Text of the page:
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Without a doubt, the right camera lens is important to your photography journey. There’s a joke that no matter how many lenses a photographer has, they will always want more. I can’t tell you how many times I’ve said to my husband, “If I just get xyz lens, I’ll be truly satisfied with my collection!” Truthfully, I probably wouldn’t feel complete. We are constantly learning and bettering ourselves at photography, and not only that, technology is improving.
Which Camera Lens Is Right For You?
I’ve researched lenses a lot, and I still struggle with choosing the right ones for my professional collection. A camera lens can be a very personal choice! There’s no one-size-fits-all lens, or one magical lens that will do everything you want! (Trust me, I have looked.) There are no right or wrong answers – there are only the goals we seek. Not only are these personal decisions, there are other factors at hand.
A good camera body is certainly key, but it’s more important to know exactly how to use the camera you have. When you are serious about photography, and you have a DSLR, it may be time to purchase lenses for your camera.
There are incredible lenses out there to help you capture your visions. Note: This post contains affiliate links.
Thinking Beyond Your Kit Lens
Most camera bodies come bundled with kit lenses. What’s a kit lens? Kit lenses are inexpensive, small, and light lenses that act as “starter lenses” when getting started with DSLR photography. They are generally priced at the lowest end of the manufacturer’s range, and are often within standard focal lengths, although these days, lenses can occasionally range from wide-angle to mid telephoto for versatility.
What is Focal Length?
Focal length is the distance between the center of the lens and its focus. Or more simply put, focal length determines how “zoomed in” your photos are. The higher the number, the more zoomed your lens will be when taking a photo. Even more simply put, focal length is the distance from the lens to the imaging sensor.
Am I Ready To Buy A Camera Lens?
Well that depends on what kind of camera you have! Many cameras aren’t equipped with “interchangeable lenses.” Point-and-shoot-cameras have fixed lenses, and while smartphones do have lenses available, they are not to be confused with DSLR lenses, which are much larger and more powerful on DSLR bodies.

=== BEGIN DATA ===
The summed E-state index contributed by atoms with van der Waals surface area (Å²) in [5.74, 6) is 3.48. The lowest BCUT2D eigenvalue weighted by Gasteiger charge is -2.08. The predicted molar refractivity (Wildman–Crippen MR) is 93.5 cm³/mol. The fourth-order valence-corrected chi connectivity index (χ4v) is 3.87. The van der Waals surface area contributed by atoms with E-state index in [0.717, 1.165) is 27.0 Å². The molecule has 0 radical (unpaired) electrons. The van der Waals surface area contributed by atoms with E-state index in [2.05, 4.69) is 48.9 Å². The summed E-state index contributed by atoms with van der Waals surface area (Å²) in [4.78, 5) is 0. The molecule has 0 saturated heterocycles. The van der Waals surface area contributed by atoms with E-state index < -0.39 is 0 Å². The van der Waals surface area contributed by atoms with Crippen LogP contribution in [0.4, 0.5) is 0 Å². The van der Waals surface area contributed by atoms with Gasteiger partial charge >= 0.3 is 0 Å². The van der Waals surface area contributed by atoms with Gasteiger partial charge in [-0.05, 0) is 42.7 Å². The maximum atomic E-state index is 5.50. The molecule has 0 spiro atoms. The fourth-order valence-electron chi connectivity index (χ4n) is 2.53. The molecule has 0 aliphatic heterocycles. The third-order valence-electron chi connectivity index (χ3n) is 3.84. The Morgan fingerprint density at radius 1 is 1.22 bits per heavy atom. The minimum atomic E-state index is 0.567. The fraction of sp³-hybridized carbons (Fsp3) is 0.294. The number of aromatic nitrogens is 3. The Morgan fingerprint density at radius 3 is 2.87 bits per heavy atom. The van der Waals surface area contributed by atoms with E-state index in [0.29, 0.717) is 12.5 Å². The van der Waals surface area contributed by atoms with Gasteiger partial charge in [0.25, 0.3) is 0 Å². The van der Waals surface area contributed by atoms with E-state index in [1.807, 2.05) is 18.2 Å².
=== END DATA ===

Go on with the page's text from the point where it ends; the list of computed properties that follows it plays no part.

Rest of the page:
Lenses can be prime lenses, which means a fixed focal length. To “zoom” in and out, would mean walking to and from your subjects. The advantage to prime lenses is sharpness. Zoom lenses are lenses in which you can zoom in or out right on your camera, without necessarily having to move. The advantage is versatility.
There are three major types of lenses, as well as many sub-categories and specialties:
- Normal or standard lenses. These lenses are made to create pictures similar to the images you see with your eyes, and generally have a focal length of 50mm for a full frame camera, although cropped format DSLR cameras may require a smaller focal length. The normal/standard focal length range is 35-70mm. My favorite normal/standard lens is a 50mm 1.4. The nifty fifty is on my camera the majority of the time.
- Wide or ultra wide-angle lenses have a focal length of around 35mm or less. Wide-angle lenses can take in a wider scene than is typical. Ultra wide-angle lenses can cause distortion, especially in faces when you’re shooting too close. On my cropped format DSLR, I use a 10-22mm lens for real estate photography, as well as architect photography and landscapes.
- Fisheye lenses have incredibly short focal lengths. The fisheye lens is able to fit so much information into one image, that they distort the image and create an almost dizzying and strange illusion. They are fun lenses, but I don’t personally use them.
- Telephoto and super telephoto lenses are lenses with a focal length in excess of 70mm, or as some even say – ones that exceed 135mm. Telephoto lenses are good for focusing on specific details and distant subjects, and are often larger and heavier than wider lenses. Telephoto lenses are great for photographing subjects you can’t or don’t want to get close to – like sports, wildlife, or even portraits meant to show relative size or a sense of scale.